Most Expensive Place for Expats to Live: Singapore and Hong Kong Top the List

BE2C2 Report (updated)– Singapore is the world’s most expensive city for the fourth year running according to The Economist Intelligence Unit’s Worldwide Cost of Living 2017.

The survey, which compares the price of over 150 items in 133 cities around the world, found that Singapore was 20% more expensive than New York and 5% pricier than Hong Kong, which lies in second place followed by Zurich in the third.

Asia now hosts five out of the top six ranked cities in the world, with four European cities and New York joining them to complete the top ten.
Los Angeles came close behind as the 11th priciest city in the world.

Besides Singapore and Hong Kong, three of the five Asian cities in the top 10 of the Worldwide Cost of Living for 2017 survey were Tokyo, Osaka and Seoul.

The survey shows Kuala Lumpur the least expensive city in Asean in terms of the cost of living while Almaty in Kazakhstan is the cheapest place in the world and in Asia to live and do business in.

Asia is home to some of the world’s most expensive cities and to many of the world’s cheapest cities too. Within Asia, the best value for money has traditionally come from South Asian cities, particularly those in India and Pakistan. To an extent this remains true, and Bangalore, Chennai, Karachi, Mumbai and New Delhi make up half of the ten cheapest locations surveyed (EIU Survey)

While Asia dominates at the top of the index, it was Australasia and Brazil which saw the fastest rise in the relative cost of living this year, the EIU report said.

Conversely, continued uncertainty from the Brexit referendum has weighed on the strength of the British pound, pushing the UK cities of London and Manchester sharply down the rankings, with London at its lowest position in 20 years.

The cost of living has correlation with economic growth. Asia’s economy has grown significantly over the last 25 years, causing the continent to represent 40 percent of the global economy in 2016, according to a 2016 International Monetary Fund report. On average, the region’s economy sees an increase of around six percent a year.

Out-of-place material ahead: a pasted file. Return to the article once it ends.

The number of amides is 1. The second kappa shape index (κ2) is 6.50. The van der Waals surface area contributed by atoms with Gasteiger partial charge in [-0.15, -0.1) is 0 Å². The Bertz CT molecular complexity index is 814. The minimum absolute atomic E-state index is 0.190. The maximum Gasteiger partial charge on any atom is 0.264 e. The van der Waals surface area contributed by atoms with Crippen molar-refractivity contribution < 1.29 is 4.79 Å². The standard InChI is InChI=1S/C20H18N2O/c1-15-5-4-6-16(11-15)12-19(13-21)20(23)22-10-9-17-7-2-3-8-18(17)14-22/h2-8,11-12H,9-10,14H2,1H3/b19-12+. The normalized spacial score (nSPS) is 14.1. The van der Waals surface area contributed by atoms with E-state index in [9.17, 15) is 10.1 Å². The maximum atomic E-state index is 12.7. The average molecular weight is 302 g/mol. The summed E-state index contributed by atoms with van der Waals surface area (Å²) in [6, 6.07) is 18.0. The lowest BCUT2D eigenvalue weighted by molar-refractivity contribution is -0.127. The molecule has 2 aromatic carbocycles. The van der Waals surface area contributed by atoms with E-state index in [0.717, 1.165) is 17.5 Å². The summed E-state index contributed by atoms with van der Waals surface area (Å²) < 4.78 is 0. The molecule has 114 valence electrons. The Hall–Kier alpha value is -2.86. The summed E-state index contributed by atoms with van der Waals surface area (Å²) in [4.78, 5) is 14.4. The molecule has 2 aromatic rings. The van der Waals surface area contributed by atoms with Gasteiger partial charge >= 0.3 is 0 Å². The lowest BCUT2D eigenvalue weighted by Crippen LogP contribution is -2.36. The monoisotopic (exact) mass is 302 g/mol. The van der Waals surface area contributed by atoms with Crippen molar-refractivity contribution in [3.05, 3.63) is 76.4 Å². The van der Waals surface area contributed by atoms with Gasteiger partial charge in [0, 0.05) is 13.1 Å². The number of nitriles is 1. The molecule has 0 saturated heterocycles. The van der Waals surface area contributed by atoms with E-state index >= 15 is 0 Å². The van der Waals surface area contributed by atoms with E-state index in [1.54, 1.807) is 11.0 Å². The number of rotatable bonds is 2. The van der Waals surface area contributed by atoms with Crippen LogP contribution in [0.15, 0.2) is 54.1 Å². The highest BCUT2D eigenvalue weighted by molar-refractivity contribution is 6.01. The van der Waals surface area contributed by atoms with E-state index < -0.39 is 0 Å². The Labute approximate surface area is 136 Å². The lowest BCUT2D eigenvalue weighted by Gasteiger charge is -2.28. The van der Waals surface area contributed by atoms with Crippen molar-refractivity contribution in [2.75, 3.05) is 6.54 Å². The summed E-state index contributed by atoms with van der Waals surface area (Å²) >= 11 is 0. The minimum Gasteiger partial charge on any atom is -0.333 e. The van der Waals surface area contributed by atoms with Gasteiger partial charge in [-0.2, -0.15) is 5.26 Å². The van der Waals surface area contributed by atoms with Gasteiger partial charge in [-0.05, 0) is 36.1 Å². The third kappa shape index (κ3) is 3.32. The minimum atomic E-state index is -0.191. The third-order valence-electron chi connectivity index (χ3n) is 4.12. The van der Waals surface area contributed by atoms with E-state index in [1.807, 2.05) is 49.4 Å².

Human resources experts said cost of living is only one of the issues people consider in their decision for a work destination.

Mr Nilay Khandelwal, regional director at Michael Page Singapore, said: “Singapore’s attractiveness remains strong for an expat coming from any part of the world. Quality of life, education facilities, connectivity for corporate and professional travel, stable political environment still make it attractive as an investor or an individual looking to Asia.”

Mr Khandelwal also noted an “increase in Europe and other Asian country nationals moving to Singapore” within niche functions such as fintech, research and development, as well as analytics.

The EIU survey is designed to help human resources and finance managers calculate cost-of-living allowances, as well as build compensation packages for expatriates and business travelers.

The EIU report was published the same day as a separate ranking that said Singapore had the fourth lowest cost for talents.

The 2017 Global Startup Ecosystem Report and Ranking released by Startup Genome also said Singapore has the best start-up ecosystems in the world for talents and the third-best access to talents.

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